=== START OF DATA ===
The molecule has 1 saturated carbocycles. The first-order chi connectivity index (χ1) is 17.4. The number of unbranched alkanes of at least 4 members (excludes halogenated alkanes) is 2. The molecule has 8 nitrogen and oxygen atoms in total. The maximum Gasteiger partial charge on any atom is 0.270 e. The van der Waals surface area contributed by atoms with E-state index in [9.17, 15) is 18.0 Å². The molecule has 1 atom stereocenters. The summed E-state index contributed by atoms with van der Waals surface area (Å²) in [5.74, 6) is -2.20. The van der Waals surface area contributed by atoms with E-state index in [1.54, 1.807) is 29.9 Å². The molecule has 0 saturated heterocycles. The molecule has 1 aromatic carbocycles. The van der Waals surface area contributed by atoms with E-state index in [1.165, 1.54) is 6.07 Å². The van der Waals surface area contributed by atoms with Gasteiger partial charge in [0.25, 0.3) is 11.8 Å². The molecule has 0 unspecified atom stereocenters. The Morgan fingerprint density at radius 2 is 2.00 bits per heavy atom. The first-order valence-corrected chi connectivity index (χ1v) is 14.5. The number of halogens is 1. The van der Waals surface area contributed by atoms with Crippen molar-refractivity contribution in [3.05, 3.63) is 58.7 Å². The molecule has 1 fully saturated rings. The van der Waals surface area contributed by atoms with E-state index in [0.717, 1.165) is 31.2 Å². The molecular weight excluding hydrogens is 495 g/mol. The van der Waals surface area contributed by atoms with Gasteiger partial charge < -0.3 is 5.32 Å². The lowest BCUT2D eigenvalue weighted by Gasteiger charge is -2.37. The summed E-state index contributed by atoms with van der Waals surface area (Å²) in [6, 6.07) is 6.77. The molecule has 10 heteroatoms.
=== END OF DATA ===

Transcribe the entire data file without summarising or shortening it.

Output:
The molecule has 1 saturated carbocycles. The first-order chi connectivity index (χ1) is 17.4. The number of unbranched alkanes of at least 4 members (excludes halogenated alkanes) is 2. The molecule has 8 nitrogen and oxygen atoms in total. The maximum Gasteiger partial charge on any atom is 0.270 e. The van der Waals surface area contributed by atoms with E-state index in [9.17, 15) is 18.0 Å². The molecule has 1 atom stereocenters. The summed E-state index contributed by atoms with van der Waals surface area (Å²) in [5.74, 6) is -2.20. The van der Waals surface area contributed by atoms with E-state index in [1.54, 1.807) is 29.9 Å². The molecule has 0 saturated heterocycles. The molecule has 1 aromatic carbocycles. The van der Waals surface area contributed by atoms with E-state index in [1.165, 1.54) is 6.07 Å². The van der Waals surface area contributed by atoms with Gasteiger partial charge in [0.25, 0.3) is 11.8 Å². The molecule has 0 unspecified atom stereocenters. The Morgan fingerprint density at radius 2 is 2.00 bits per heavy atom. The first-order valence-corrected chi connectivity index (χ1v) is 14.5. The number of halogens is 1. The van der Waals surface area contributed by atoms with Crippen molar-refractivity contribution in [3.05, 3.63) is 58.7 Å². The molecule has 1 fully saturated rings. The van der Waals surface area contributed by atoms with E-state index in [0.717, 1.165) is 31.2 Å². The molecular weight excluding hydrogens is 495 g/mol. The van der Waals surface area contributed by atoms with Gasteiger partial charge < -0.3 is 5.32 Å². The lowest BCUT2D eigenvalue weighted by Gasteiger charge is -2.37. The summed E-state index contributed by atoms with van der Waals surface area (Å²) in [6, 6.07) is 6.77. The molecule has 10 heteroatoms.